UN will hand out 6,000 tons of food in Haiti immediately, calls reports of looting overblownBy Bradley S. Klapper, AP
Friday, January 15, 2010
UN: 6,000 tons of food to be handed out in Haiti
GENEVA — Some 6,000 tons of food aid will be distributed shortly in Haiti, a U.N. spokeswoman said Friday, adding that reports that U.N. warehouses in Haiti had been looted were overblown.
Officials checked four U.N. food agency warehouses in the Haitian capital of Port-au-Prince on Friday after receiving reports from local partners of looting, said Emilia Casella, a World Food Program spokeswoman.
“The food is there,” Casella told The Associated Press. “They are also working on getting a peacekeeper contingent to secure the locations.”
Casella said 6,000 tons of food stored were found in a damaged warehouse near the capital’s Cite Soleil slum, and the biscuits, ready-to-eat meals and other supplies would be handed out shortly. That is 40 percent of the U.N.’s pre-quake food stocks of 15,000 tons in Haiti.
There are six other U.N. warehouses outside the capital, and there were no reports of looting at those, Casella said.
Distributing food and clean water to hungry and thirsty quake survivors is the top challenge of the early relief effort. Looting, bad roads, a ruined port, an overwhelmed Port-au-Prince airport and fears of violence has meant most Haitians have received no help three days after Tuesday’s 7.0-magnitude quake.
Casella earlier said regular food stores in the capital “have been cleaned out” by desperate Haitians since the 7-magnitude quake Tuesday killed thousands and left countless more buried under the rubble.
Casella said her agency was working to collect enough ready-to-eat meals to feed 2 million Haitians for a month, and the U.N. was planning to ask governments later Friday for $550 million in humanitarian pledges for the Western Hemisphere’s poorest nation.
“The physical destruction is so great that physically getting from point A to B with the supplies is not an easy task,” Casella told a news conference. “Pictures can get out instantly … and that’s important because the world needs to know. But getting physically tons and tons of equipment and food and water is not as instant as Twitter or Skype or 24-hour television news.”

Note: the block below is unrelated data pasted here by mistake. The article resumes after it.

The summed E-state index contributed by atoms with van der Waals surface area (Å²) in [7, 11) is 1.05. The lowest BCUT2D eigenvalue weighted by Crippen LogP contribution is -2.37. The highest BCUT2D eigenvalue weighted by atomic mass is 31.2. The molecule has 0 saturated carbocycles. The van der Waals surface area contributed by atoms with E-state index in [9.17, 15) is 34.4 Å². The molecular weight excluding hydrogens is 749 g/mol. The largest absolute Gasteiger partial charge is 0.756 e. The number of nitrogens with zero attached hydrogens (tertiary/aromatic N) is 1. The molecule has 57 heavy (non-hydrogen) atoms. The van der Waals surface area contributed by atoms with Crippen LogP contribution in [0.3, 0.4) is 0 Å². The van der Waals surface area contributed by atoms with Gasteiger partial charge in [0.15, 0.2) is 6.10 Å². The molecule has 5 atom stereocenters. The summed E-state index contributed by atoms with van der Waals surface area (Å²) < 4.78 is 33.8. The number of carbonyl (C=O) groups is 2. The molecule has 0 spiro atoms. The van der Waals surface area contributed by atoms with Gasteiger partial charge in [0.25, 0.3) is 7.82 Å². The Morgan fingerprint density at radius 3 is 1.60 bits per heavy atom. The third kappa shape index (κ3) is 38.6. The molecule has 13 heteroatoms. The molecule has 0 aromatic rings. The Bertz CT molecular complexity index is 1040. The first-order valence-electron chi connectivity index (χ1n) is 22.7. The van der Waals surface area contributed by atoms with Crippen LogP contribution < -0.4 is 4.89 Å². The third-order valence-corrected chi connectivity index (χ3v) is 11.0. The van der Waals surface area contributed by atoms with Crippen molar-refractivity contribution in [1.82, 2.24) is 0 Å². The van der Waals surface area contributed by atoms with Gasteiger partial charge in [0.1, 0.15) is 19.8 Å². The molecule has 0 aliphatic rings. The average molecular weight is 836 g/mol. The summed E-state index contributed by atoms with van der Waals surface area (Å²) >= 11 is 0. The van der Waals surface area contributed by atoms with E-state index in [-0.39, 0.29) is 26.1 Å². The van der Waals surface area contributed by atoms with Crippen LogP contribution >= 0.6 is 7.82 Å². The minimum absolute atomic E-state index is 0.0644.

The international community has already donated hundreds of millions of dollars and sent in the first of hundreds of doctors, engineers, soldiers and aid workers.
But the U.N. and others still hadn’t figured out how to deliver assistance through broken roads and crumpled buildings, with little machinery to clear the mess. They are also contending with masses of people gathered in Port-au-Prince’s streets, few working phones and a massive influx of goods and personnel without an organized plan.
U.N. humanitarian spokeswoman Elisabeth Byrs said peacekeepers were maintaining security in Haiti, despite the challenges.
“It’s tense but they can cope,” Byrs said. “People who have not been eating or drinking for almost 50 hours and are already in a very poor situation, if they see a truck with something … or if they see a supermarket which has collapsed, they just rush to get something to eat.”
Complicating the security situation was the complete destruction of Port-au-Prince’s main prison. The International Red Cross said a few inmates died but that the vast majority — 4,000 — had escaped and were freely roaming the capital.
Search-and-rescue operations remained the immediate focus, but Byrs said there was no need for countries and groups to send additional teams or field hospitals. There are 17 such teams on the ground and six more are coming.
“The arrival of others could compromise the work of those who are on the spot and are searching the rubble,” she said. “The priority for the moment is for medical teams.”
Byrs said 10 percent of the homes in Port-au-Prince have been destroyed, meaning there are at least 300,000 homeless people.
She also warned that “the issue of corpse collection and disposal” was becoming increasingly critical as dead bodies piled up on the streets.
The World Health Organization said corpses should be treated with chemicals to prevent them from decomposing and buried in open ditches. But mass graves aren’t recommended because that would prevent families from identifying lost relatives, said WHO spokesman Paul Garwood.
“The scale of this disaster has overwhelmed all capacities,” Garwood said. “There’s an urgent need to get more and more body bags into the area so that we can properly handle these bodies.”
Associated Press writers Eliane Engeler and Frank Jordans contributed to this report.
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